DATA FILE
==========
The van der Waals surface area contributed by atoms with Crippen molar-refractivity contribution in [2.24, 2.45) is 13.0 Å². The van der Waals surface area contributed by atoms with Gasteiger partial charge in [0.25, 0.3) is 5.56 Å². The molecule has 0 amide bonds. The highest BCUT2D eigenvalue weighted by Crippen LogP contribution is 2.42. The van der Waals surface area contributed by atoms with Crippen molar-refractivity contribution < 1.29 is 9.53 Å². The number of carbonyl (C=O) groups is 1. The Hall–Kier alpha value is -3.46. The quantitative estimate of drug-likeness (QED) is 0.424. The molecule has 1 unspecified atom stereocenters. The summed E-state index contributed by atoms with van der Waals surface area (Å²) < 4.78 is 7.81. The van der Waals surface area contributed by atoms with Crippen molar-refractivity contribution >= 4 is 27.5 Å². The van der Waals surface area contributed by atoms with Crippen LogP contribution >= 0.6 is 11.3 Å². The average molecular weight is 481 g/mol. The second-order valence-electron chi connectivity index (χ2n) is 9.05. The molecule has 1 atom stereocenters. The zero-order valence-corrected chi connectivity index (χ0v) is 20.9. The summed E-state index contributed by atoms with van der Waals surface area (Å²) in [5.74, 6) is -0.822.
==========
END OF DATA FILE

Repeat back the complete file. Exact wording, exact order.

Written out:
The van der Waals surface area contributed by atoms with Crippen molar-refractivity contribution in [2.24, 2.45) is 13.0 Å². The van der Waals surface area contributed by atoms with Gasteiger partial charge in [0.25, 0.3) is 5.56 Å². The molecule has 0 amide bonds. The highest BCUT2D eigenvalue weighted by Crippen LogP contribution is 2.42. The van der Waals surface area contributed by atoms with Crippen molar-refractivity contribution < 1.29 is 9.53 Å². The number of carbonyl (C=O) groups is 1. The Hall–Kier alpha value is -3.46. The quantitative estimate of drug-likeness (QED) is 0.424. The molecule has 1 unspecified atom stereocenters. The summed E-state index contributed by atoms with van der Waals surface area (Å²) < 4.78 is 7.81. The van der Waals surface area contributed by atoms with Crippen molar-refractivity contribution >= 4 is 27.5 Å². The van der Waals surface area contributed by atoms with Crippen LogP contribution >= 0.6 is 11.3 Å². The average molecular weight is 481 g/mol. The second-order valence-electron chi connectivity index (χ2n) is 9.05. The molecule has 1 atom stereocenters. The zero-order valence-corrected chi connectivity index (χ0v) is 20.9. The summed E-state index contributed by atoms with van der Waals surface area (Å²) in [5.74, 6) is -0.822.